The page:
Robert J. “Jack” Ewald, a World War II veteran who participated in the D-Day landings in France, says the heroes are the ones that didn’t come home. Ewald, pictured with the Combat Infantryman Badge he received in 2010, is grand marshal of the 2013 Driver Days festival.
Robert J. “Jack” Ewald, a World War II veteran who participated in the D-Day landings in France, says the heroes are the ones that didn’t come home. Ewald, pictured with the Combat Infantryman Badge he received in 2010, is grand marshal of the 2013 Driver Days festival.

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D-Day vet to lead Driver parade

Published 9:52pm Friday, October 11, 2013

Robert J. “Jack” Ewald is proud of his efforts to turn back the Nazi tide when he landed on the Normandy coast during D-Day, but he wouldn’t say he’s a hero.

“I’m just one of those poor suckers that came out alive,” the 88-year-old Sleepy Hole resident said. “The heroes are all buried somewhere. They are the ones that gave their lives for their country.”

In 2010, Ewald traveled back to France with his daughter and granddaughter, and paid his respects at the grave of one hero, an Army buddy who charged ashore with the then 19-year-old but never returned stateside.

“I shed a few tears in the cemetery,” Ewald said. “One of the bravest guys I knew is buried there.”

Ewald said he is honored at being selected as grand marshal of the 2013 Driver Days festival, the village’s 20th annual celebration.

“I’m proud of my service,” he said. “I can’t help but be proud of it. I’m just thankful that I got through it alive.”

Ewald, who was promoted to sergeant, said he had been in Normandy 42 days when Germans from the 9th SS Panzer Division captured him and a couple of his men as they tried to help a wounded soldier.

His time in four different German prisoner of war camps spanned nine months. He lived on a little bread that on some occasions, he believed, had been baked five years prior.

“Seven of us had to share a loaf every day,” Ewald said, adding that they would bicker over how it was sliced and distributed, until he volunteered to slice and have last dibs every time.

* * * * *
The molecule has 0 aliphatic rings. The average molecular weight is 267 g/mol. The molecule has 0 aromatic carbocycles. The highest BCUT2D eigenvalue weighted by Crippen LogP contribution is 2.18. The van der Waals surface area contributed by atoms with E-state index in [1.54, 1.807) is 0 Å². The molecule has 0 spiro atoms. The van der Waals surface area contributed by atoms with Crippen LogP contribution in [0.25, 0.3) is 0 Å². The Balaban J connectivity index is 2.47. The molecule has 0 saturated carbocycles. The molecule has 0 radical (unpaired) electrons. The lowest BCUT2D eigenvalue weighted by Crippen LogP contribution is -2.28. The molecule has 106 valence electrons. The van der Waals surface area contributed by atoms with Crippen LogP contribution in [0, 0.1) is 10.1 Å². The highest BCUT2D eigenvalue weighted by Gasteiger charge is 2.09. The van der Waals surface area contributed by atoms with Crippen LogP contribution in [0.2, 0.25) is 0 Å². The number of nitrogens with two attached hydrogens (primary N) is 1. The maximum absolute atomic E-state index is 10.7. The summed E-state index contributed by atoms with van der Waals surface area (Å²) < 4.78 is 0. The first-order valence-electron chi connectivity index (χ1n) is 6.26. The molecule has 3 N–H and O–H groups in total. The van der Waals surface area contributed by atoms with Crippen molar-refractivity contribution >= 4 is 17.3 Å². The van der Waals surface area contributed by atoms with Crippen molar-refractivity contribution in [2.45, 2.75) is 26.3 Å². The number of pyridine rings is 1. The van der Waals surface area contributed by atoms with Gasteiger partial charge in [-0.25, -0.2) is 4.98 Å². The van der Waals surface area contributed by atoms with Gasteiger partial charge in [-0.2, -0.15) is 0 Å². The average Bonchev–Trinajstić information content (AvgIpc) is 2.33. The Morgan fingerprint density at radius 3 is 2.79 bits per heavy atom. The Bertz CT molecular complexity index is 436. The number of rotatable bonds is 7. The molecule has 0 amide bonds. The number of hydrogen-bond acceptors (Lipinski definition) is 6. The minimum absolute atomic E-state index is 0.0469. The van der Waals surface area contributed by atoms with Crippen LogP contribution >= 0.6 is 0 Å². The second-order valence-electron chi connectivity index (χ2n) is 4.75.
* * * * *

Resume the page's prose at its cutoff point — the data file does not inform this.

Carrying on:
“The end of the bread was pretty good,” he said. “There was a little more chewing, and it lasted longer.”

When the Allies won and Ewald returned to the United States, he worked for the Chesapeake and Potomac Telephone Company for 36 years.

He married, and designed the house on Bennett’s Pasture Road where he has lived alone since the death of his wife.

Ewald said one of his proudest episodes was when a nephew with the Virginia Department of Veterans Services organized for him to receive — very belatedly — his Combat Infantryman Badge. “I never got one,” Ewald said.

The then chapter commander of American Legion Nansemond Post 88 arranged for a general from Fort Monroe to present it to him during a ceremony on Dec. 3, 2010.

“I thought that was the greatest thing in the world — I finally got it,” Ewald said. “I guess I’m more proud of that than anything else.”

These days, Ewald gazes out from his deck to the Nansemond River and ponders his D-Day experiences and the craziness of war.

“I don’t really hate the Germans,” he said. “They were hoodwinked by the idiot Hitler. They needed someone to pull them out of that mess after World War I, and he did it.

“He (Hitler) had a lot of things that were brilliant ideas — you can’t fault someone for doing things for their country. But, then, he got carried away. Power’s evil. If you let it be absolute, power’s just the ultimate evil.”

Ewald, who himself had a knee replacement, also volunteers at Sentara Obici Hospital to help patients recover from orthopedic surgery with physical therapy.

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